|| Checking for direct PDF access through Ovid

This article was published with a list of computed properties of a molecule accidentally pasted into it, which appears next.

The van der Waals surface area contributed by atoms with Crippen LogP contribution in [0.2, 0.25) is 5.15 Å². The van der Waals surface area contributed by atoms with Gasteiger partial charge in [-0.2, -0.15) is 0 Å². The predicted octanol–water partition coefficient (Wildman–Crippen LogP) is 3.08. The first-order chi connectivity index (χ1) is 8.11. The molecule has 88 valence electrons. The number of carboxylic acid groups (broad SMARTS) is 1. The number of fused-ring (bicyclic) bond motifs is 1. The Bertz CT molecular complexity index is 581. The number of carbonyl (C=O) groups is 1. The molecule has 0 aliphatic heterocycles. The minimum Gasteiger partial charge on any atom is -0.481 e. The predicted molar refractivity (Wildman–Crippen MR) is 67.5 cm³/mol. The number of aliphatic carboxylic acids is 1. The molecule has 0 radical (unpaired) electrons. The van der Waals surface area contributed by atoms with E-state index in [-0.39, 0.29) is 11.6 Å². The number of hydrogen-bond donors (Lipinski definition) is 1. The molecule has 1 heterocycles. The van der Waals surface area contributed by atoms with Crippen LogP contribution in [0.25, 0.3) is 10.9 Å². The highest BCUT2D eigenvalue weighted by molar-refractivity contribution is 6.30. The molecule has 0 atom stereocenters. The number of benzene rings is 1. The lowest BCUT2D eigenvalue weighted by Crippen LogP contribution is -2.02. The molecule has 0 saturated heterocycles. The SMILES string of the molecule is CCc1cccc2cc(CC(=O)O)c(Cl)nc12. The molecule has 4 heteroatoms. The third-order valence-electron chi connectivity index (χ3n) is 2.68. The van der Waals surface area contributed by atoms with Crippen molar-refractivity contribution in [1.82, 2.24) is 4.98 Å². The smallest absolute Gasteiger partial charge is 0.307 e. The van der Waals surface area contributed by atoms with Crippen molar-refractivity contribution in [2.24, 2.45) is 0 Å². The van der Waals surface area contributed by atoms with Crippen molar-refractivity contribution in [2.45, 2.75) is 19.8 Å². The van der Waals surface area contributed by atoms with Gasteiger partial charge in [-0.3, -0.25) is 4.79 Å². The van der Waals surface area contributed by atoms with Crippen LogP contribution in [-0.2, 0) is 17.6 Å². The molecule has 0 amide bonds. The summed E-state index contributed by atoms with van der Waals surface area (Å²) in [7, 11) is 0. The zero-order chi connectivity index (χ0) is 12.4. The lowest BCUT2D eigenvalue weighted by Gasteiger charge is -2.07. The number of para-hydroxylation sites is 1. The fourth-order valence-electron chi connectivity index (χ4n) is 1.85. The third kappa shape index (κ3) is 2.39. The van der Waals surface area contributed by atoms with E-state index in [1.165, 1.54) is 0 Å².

To examine the effectiveness, acceptability and sustainability of interventions to reduce vitamin B12 (B12) deficiency in South Asian women before conception.A 6-month randomised controlled trial conducted in Auckland, New Zealand. Participants (62 South Asian women, 18–50 years old) were stratified by dietary practices, then randomised to three treatment groups: B12 Supplement (oral cyanocobalamin 6 μg/day) (n = 21), Placebo (n = 21), or B12 Dietary Advice (n = 20). Primary outcome measures were changes in B12 biomarkers (serum B12 and holotranscobalamin (holoTC)) at 6 months. Dietary B12 intake was estimated from a B12 food-specific frequency questionnaire (B12FFQ). Intention-to-treat analysis was applied using ‘last observation carried forward’ method. Changes in B12 biomarkers by treatment were compared using analysis of variance. Pearson's correlations tested relationships between dietary B12 intake and B12 biomarkers.At baseline, 48% of women tested as insufficient or deficient in serum B12 (<222 pmol/l) and 51% as insufficient or deficient in holoTC (<45 pmol/l). B12 status was moderately correlated with dietary B12 intake (r=0.5, 95% confidence interval (CI) (0.3–0.7)) and 44% of women reported insufficient dietary intake (<2.4 μg/day). B12 Supplement was the only treatment group to record a significant increase in B12 biomarkers over 6 months: serum B12 by 30% (95% CI (11–48%)) and holoTC by 42% (12–72%).The prevalence of B12 insufficiency among Auckland South Asian women is high and moderately correlated with inadequate intake of foods that contain B12. Cyanocobalamin supplementation (6 μg/day) was associated with improved B12 biomarkers, with a potential to improve preconception B12 status in South Asian women.